Letting the victims have their say

The US criminal justice system was never meant to serve victims. This may seem harsh, but it’s the reality. After all, look at the names of criminal cases: People of the State of California v. Smith. United States v. Jones. Criminal law is a battle between the government and the defendant. The government is, at least in theory, representing the residents of that jurisdiction who have allegedly been harmed by the defendant’s actions.

I know what you’re thinking. The residents have been harmed? What about the victims?

The main answer is that the civil law system is for victims. If someone is injured by a criminal act, the victim can almost always bring a civil lawsuit against the offender, whether or not that offender has been criminally convicted. The standard of proof will be easier to meet in a civil case than in a criminal case, which means that even when a defendant is found not guilty on criminal charges, he can still be held liable in a civil case (as happened, famously, to both OJ Simpson and Robert Blake). Furthermore, if the defendant was convicted, that conviction can be used as evidence in the civil lawsuit.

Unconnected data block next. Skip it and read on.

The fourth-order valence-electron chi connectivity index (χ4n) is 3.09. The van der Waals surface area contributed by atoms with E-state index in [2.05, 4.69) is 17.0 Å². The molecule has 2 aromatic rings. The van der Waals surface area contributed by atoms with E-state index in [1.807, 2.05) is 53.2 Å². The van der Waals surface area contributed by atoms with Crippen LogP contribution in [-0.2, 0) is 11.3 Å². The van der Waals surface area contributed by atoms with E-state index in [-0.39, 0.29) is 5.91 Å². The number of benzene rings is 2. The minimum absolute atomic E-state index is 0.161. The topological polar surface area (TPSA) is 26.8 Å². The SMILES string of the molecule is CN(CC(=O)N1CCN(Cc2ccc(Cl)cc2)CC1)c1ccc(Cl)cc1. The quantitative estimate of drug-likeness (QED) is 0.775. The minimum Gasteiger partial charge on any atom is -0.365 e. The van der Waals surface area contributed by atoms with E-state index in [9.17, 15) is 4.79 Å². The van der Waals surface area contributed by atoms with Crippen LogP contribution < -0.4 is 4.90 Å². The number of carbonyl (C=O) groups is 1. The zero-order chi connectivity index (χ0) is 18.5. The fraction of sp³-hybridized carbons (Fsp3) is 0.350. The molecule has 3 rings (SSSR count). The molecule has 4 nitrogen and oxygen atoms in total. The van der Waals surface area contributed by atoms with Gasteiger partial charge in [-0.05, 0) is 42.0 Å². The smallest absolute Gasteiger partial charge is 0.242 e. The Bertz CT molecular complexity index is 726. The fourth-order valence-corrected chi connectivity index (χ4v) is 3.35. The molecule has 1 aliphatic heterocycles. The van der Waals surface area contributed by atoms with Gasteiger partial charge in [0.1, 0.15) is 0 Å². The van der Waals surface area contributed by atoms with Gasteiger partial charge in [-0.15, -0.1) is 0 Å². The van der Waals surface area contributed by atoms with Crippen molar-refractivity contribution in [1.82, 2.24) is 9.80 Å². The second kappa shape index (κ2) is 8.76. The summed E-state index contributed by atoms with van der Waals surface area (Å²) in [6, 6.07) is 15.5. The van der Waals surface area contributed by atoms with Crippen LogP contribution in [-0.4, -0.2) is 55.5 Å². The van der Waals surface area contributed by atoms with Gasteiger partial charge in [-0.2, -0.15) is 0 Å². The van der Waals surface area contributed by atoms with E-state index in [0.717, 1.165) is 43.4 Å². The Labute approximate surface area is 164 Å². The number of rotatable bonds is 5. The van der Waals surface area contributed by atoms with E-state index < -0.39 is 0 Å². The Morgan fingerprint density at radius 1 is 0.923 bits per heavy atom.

But victims might not want to get involved in a civil suit for various reasons. And even if they win, the most they can get is an award for money damages—which isn’t going to do them much good if the bad guy’s broke or sitting in prison.

Victims often do take part in criminal cases as witnesses, but whether they testify and what questions they answer are completely within the lawyers’ discretion and intended to serve the lawyers’ needs. By the time cross-examination is over, some (but certainly not all) victims may feel even further traumatized by the process.

Some years ago, a new way for victims to participate in the criminal justice process arose: victim impact statements. These come after defendants are convicted and before they are sentenced. They allow the victims to address the court directly—without being questioned by attorneys—and talk about the impact of the crime on them. The statements are usually prepared ahead of time and read in court, although some jurisdictions allow some or all of the statement to be video recorded.